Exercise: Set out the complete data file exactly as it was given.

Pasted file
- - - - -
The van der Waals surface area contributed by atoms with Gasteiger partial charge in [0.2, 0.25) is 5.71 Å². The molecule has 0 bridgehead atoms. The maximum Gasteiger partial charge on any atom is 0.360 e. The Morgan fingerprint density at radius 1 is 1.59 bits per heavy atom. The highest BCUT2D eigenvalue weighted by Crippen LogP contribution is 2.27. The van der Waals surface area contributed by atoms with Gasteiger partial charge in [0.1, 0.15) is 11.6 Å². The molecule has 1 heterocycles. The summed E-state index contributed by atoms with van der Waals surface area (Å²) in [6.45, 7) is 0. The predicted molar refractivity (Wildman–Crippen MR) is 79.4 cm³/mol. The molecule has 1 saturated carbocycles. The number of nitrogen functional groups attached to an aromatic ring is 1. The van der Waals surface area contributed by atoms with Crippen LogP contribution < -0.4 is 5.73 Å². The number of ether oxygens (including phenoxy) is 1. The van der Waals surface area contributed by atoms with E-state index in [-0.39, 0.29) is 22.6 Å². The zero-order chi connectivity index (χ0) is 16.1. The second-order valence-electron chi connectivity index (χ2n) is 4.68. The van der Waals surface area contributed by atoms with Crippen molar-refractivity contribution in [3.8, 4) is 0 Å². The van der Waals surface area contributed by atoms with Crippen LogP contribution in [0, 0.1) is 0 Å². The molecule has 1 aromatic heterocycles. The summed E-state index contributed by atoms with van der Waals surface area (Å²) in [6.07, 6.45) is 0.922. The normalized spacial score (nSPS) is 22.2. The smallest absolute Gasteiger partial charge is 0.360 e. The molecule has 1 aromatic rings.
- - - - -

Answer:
The van der Waals surface area contributed by atoms with Gasteiger partial charge in [0.2, 0.25) is 5.71 Å². The molecule has 0 bridgehead atoms. The maximum Gasteiger partial charge on any atom is 0.360 e. The Morgan fingerprint density at radius 1 is 1.59 bits per heavy atom. The highest BCUT2D eigenvalue weighted by Crippen LogP contribution is 2.27. The van der Waals surface area contributed by atoms with Gasteiger partial charge in [0.1, 0.15) is 11.6 Å². The molecule has 1 heterocycles. The summed E-state index contributed by atoms with van der Waals surface area (Å²) in [6.45, 7) is 0. The predicted molar refractivity (Wildman–Crippen MR) is 79.4 cm³/mol. The molecule has 1 saturated carbocycles. The number of nitrogen functional groups attached to an aromatic ring is 1. The van der Waals surface area contributed by atoms with Crippen LogP contribution < -0.4 is 5.73 Å². The number of ether oxygens (including phenoxy) is 1. The van der Waals surface area contributed by atoms with E-state index in [-0.39, 0.29) is 22.6 Å². The zero-order chi connectivity index (χ0) is 16.1. The second-order valence-electron chi connectivity index (χ2n) is 4.68. The van der Waals surface area contributed by atoms with Crippen molar-refractivity contribution in [3.8, 4) is 0 Å². The van der Waals surface area contributed by atoms with Crippen LogP contribution in [0, 0.1) is 0 Å². The molecule has 1 aromatic heterocycles. The summed E-state index contributed by atoms with van der Waals surface area (Å²) in [6.07, 6.45) is 0.922. The normalized spacial score (nSPS) is 22.2. The smallest absolute Gasteiger partial charge is 0.360 e. The molecule has 1 aromatic rings.